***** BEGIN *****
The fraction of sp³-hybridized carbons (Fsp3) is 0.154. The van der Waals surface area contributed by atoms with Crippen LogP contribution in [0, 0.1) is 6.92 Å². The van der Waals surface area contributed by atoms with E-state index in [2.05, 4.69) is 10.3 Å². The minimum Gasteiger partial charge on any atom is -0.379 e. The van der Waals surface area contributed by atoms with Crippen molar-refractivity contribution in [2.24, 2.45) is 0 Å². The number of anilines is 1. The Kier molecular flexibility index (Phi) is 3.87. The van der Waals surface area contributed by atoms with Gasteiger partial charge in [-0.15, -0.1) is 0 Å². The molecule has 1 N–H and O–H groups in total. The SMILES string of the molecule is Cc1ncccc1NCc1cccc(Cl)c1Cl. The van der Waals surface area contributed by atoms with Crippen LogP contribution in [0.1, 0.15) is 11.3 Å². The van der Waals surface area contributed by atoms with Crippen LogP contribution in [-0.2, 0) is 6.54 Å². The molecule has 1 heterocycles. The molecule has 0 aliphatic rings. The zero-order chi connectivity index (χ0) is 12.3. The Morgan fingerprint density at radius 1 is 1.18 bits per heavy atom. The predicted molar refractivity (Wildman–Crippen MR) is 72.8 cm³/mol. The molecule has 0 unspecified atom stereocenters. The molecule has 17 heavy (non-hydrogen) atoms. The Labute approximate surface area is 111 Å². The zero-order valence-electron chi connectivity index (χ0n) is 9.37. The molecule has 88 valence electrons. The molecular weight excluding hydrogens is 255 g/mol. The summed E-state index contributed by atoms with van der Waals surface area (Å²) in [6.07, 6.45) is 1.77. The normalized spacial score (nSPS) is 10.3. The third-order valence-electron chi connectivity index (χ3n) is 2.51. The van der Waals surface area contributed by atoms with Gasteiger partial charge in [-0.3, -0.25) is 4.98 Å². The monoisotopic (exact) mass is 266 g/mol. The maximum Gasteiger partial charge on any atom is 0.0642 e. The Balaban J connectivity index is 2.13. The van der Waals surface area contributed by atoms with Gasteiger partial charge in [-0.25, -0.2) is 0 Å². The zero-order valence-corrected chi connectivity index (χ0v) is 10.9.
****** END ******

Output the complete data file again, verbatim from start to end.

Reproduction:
The fraction of sp³-hybridized carbons (Fsp3) is 0.154. The van der Waals surface area contributed by atoms with Crippen LogP contribution in [0, 0.1) is 6.92 Å². The van der Waals surface area contributed by atoms with E-state index in [2.05, 4.69) is 10.3 Å². The minimum Gasteiger partial charge on any atom is -0.379 e. The van der Waals surface area contributed by atoms with Crippen molar-refractivity contribution in [2.24, 2.45) is 0 Å². The number of anilines is 1. The Kier molecular flexibility index (Phi) is 3.87. The van der Waals surface area contributed by atoms with Gasteiger partial charge in [-0.15, -0.1) is 0 Å². The molecule has 1 N–H and O–H groups in total. The SMILES string of the molecule is Cc1ncccc1NCc1cccc(Cl)c1Cl. The van der Waals surface area contributed by atoms with Crippen LogP contribution in [0.1, 0.15) is 11.3 Å². The van der Waals surface area contributed by atoms with Crippen LogP contribution in [-0.2, 0) is 6.54 Å². The molecule has 1 heterocycles. The molecule has 0 aliphatic rings. The zero-order chi connectivity index (χ0) is 12.3. The Morgan fingerprint density at radius 1 is 1.18 bits per heavy atom. The predicted molar refractivity (Wildman–Crippen MR) is 72.8 cm³/mol. The molecule has 0 unspecified atom stereocenters. The molecule has 17 heavy (non-hydrogen) atoms. The Labute approximate surface area is 111 Å². The zero-order valence-electron chi connectivity index (χ0n) is 9.37. The molecule has 88 valence electrons. The molecular weight excluding hydrogens is 255 g/mol. The summed E-state index contributed by atoms with van der Waals surface area (Å²) in [6.07, 6.45) is 1.77. The normalized spacial score (nSPS) is 10.3. The third-order valence-electron chi connectivity index (χ3n) is 2.51. The van der Waals surface area contributed by atoms with Gasteiger partial charge in [-0.3, -0.25) is 4.98 Å². The monoisotopic (exact) mass is 266 g/mol. The maximum Gasteiger partial charge on any atom is 0.0642 e. The Balaban J connectivity index is 2.13. The van der Waals surface area contributed by atoms with Gasteiger partial charge in [-0.25, -0.2) is 0 Å². The zero-order valence-corrected chi connectivity index (χ0v) is 10.9.